The magnetic compass is a simple self-contained instrument (Fig. 4-34). Two steel magnetized needles are mounted on a float, with a compass card attached around the float. The needles are parallel, with their north-seeking end pointed in the same direction. The compass card has letters for cardinal headings - N. E. S. W. Each 30° interval of direction is represented by a number from which the last zero is omitted. Between the numbers, the card is graduated for each 5°. The float assembly, consisting of the magnetized needles, compass card, and float, is mounted on a pedestal and sealed in a chamber filled with an acid-free white kerosene.
This fluid serves two purposes. Due to buoyancy, part of the weight of the card is taken off the pivot that supports the card. The fluid also decreases oscillation and lubricates the pivot on the pedestal. The pedestal is the mount for the float assembly and compass card. The float assembly is balanced on the pivot, which allows free rotation of the card and allows it to tilt at an angle up to 18°. At the rear of the compass bowl, a diaphragm is installed to allow for any expansion or contraction of the liquid, thus preventing the formation of bubbles or possible bursting of the case.
A glass face is on one side of the compass, and mounted behind the glass is a lubber or reference line by which compass indications are read. Two small compensating magnets are located in the top of the compass case to counteract deviation. These are adjustable by two set screws labeled N-S and E-W.
Figure 4-34. Magnetic compass.
The angular difference between true and magnetic north is referred to as magnetic variation. Figure 4-32 shows how variation is applied to true heading to derive magnetic heading.
The compass needles are affected not only by the earth's magnetic
field, but also by magnetic fields generated when aircraft electrical equipment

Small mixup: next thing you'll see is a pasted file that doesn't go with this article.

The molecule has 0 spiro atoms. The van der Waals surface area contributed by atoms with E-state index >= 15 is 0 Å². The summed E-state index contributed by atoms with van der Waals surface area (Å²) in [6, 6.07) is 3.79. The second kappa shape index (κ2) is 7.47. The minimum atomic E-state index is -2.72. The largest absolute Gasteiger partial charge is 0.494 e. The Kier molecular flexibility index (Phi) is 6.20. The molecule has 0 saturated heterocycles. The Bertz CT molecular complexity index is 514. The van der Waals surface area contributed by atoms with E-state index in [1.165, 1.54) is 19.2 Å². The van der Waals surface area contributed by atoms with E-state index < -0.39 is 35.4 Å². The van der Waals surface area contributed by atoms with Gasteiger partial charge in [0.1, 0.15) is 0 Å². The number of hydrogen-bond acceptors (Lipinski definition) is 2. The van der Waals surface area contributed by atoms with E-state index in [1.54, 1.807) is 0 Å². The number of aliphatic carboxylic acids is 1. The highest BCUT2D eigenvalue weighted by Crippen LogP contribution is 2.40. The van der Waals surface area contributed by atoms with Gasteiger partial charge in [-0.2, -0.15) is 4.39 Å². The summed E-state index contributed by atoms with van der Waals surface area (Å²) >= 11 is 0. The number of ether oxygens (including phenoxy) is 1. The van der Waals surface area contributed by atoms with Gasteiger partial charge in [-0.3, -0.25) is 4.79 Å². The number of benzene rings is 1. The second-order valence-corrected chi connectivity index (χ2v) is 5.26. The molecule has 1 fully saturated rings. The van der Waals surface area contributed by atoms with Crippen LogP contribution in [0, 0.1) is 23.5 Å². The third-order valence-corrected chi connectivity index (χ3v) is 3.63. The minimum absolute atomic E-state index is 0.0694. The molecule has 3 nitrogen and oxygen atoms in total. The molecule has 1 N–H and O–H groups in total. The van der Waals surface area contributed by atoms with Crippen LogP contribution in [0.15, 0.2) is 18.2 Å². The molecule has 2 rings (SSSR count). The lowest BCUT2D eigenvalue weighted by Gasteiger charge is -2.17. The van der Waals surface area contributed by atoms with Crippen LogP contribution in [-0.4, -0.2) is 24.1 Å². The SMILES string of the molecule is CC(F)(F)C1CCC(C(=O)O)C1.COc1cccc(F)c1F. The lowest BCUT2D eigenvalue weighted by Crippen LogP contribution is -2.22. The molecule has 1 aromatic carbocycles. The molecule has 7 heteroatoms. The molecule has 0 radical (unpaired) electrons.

is operated and by metal components in the aircraft. These magnetic disturbances
within the aircraft, called deviation, deflect the compass needles from
alignment with magnetic north. Deviation varies according to the electrical
components in use, and the magnetism changes with jolts from hard landings
and installation of additional radio equipment.
To reduce this deviation, each compass is checked and compensated periodically by adjustment of the N-S/E-W magnets. The errors remaining after "swinging" the compass are recorded on a compass correction card mounted in the airplane. To fly compass headings, you refer to the compass correction card for corrected headings to steer.
Magnetic dip is the tendency of the compass needles to point down as well as to the magnetic pole. The resultant error is known as dip error, greatest at the poles and zero at the magnetic equator.
Since the compass card is designed to respond only to the horizontal plane of the earth's magnetic field, it turns freely only in the horizontal plane. Any movement of the card from the horizontal results in dip errors. Discussion of these errors is limited to the northern hemisphere; the errors are reversed in the southern hemisphere.
Northerly turning error (Fig. 4-35) is the most pronounced of the dip errors. Due to the mounting of the magnetic compass, its center of gravity is below the pivot point on the pedestal and the card is well balanced in the fluid. When the aircraft is banked, the card is also banked as a result of centrifugal force. While the card is in the banked attitude, the vertical component of the Earth's magnetic field causes the north-seeking ends of the compass to dip to the low side of the turn, giving an erroneous turn indication. This error is most apparent on headings of north and south. When making a turn from a heading of north, the compass briefly gives an indication of a turn in the opposite direction. When making a turn from south, it gives an indication of a turn in the correct direction but at a much faster rate than is actually occurring.
Acceleration error is also due to the dip of the earth's magnetic field. Because of the pendulous-type mounting, the aft end of the compass card is tilted upward when accelerating, and downward when decelerating during changes of airspeed. This deflection of the compass card from the horizontal results in an error which is most apparent on headings of east and west. When accelerating on either an east or west heading (Fig. 4-36), the error appears as a turn indication toward north. When decelerating on either of these headings, the compass indicates a turn toward south. The word "ANDS" (Acceleration-North/Deceleration-South) may help you to remember the acceleration error.
Figure 4-35. Northerly turning error.
Figure 4-36. Acceleration error.
Oscillation error results from erratic movement of the compass card which may be caused by turbulence or rough control technique. During oscillation, the compass is affected by all of the factors discussed. With proper training, the instrument can be effectively used despite the errors.
Figure 4-37. Heading indicator components (vacuum-driven).
Vacuum-Driven Heading Indicator